It’s been 186 days since Hawthorn beat Sydney in the 2014 grand final.
That final siren marked another great triumph for the Hawks. A well-deserved and hard-earned 12th premiership in their proud history.
At that point, as the Hawks celebrated, as a rival player you can’t help but be extremely envious, motivated, and keen to work as hard as you can as a player and team to capture that feeling.
So then, the end of one season represents the start of another and as we’re about to launch into 2015, I’m sure there are feelings of both immense excitement and anxiety amongst all players.
“in my future, I would love to see an AFL premiership. The drive to obtain one is with me every training session.” – Matthew pavlich
The excitement comes from the opportunity of great success, while the anxiety from the stress of not being able to control the future.
Understandably so, in my future, I would love to see an AFL premiership. The drive to obtain one is with me every training session.
That said, it’s not the only reason I get up and go to work. I love footy. Always have. At its core, I very much love the game.
But indisputably, playing the game I love has become a job, with the footy club becoming a workplace, and it’s a high-pressure environment to ply your trade.
The scrutiny is intense, there’s an enormous amount of anxiety, and I would never say it’s been easy.
There are not many jobs in Australia in which you are exposed with so much inquiry and the need to be constantly “on” 24 hours a day, seven days a week.
Even something as simple as a trip to your local supermarket can be problematic at times. People want to talk about your form, the team itself, or the big topic from the weekend’s games.
I admire the passion and support from our fans, but attention on players is like never before and for some players it can be unrelenting and overbearing.
When I started out I never envisaged the extent of analysis or adulation. Young players who step into our game are almost instant celebrities, sometimes just after they’ve finished school, and that pressure can be really difficult to cope with.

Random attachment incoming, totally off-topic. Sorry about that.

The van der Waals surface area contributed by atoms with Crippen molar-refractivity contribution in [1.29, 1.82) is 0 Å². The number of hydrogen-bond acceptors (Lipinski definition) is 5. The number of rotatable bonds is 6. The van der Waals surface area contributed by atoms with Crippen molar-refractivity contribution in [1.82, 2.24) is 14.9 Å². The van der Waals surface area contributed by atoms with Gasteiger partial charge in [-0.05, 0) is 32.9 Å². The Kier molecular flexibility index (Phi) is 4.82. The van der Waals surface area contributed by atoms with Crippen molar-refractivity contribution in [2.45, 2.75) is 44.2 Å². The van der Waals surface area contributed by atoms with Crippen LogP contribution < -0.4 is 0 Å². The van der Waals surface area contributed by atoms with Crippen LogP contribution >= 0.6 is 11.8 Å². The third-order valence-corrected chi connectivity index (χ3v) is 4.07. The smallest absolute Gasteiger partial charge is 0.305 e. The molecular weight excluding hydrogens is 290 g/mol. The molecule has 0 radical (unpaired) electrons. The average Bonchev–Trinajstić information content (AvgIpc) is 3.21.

This is one reason I believe an increase in the draft age needs to be seriously considered. The development of these young men, both on and off the field, is perhaps distorted by entering into the AFL system so early. It’s another reason why the AFL is reviewing the current second tier competition structure Australia wide.
— AFL Players (@AFLPlayers) March 17, 2015
The game needs to continuously focus on moulding these young athletes as people so when they depart our game they are the best people they can be. They have to be equipped with all the skills to flourish in their life beyond football.
That’s one of a number of issues that is on the PA’s agenda heading into a new season.
‘The work-life balance of our industry, free agency, equalisation, and having a stronger voice in the game are critical’
The next round of negotiations with the AFL regarding the CBA is also going to be critical. The players are desiring a place as bona fide stakeholders of the game who are afforded a fair share of the AFL’s overall revenue, with an increase in player payments a realistic expectation.
And whilst this facet is high on our agenda, it would be negligent to discount many of the other aspects that greatly affect players.
The work-life balance of our industry, free agency, equalisation, and having a stronger voice in the game are also critical.
The beauty of the Players’ Association is we can handle a range of issues at once. We are well resourced and knowledgeable which gives us the dexterity to be proactive on a range of issues for players.
I believe players across the AFL are aware that we are a stronger group when we speak as one voice, with more than 800 individual voices heard together.
The season is here and it’s exciting, compelling and likely to have its challenges for all teams and players. As such, I would like to take this opportunity to wish all players luck for those challenges and the season ahead.
I might be different to some associated in our industry, but I truly believe the AFL is still the most exciting game in the world.
It’s contested, skilful, thrilling and enthralling entertainment. When you get Australia’s best athletes playing the best sport, you’re going to get an attractive product.
We, as players, are all part of this and should be proud and privileged to be able to participate in the game. I know I am, as well as equally proud to be president of the AFL Players’ Association for 2015.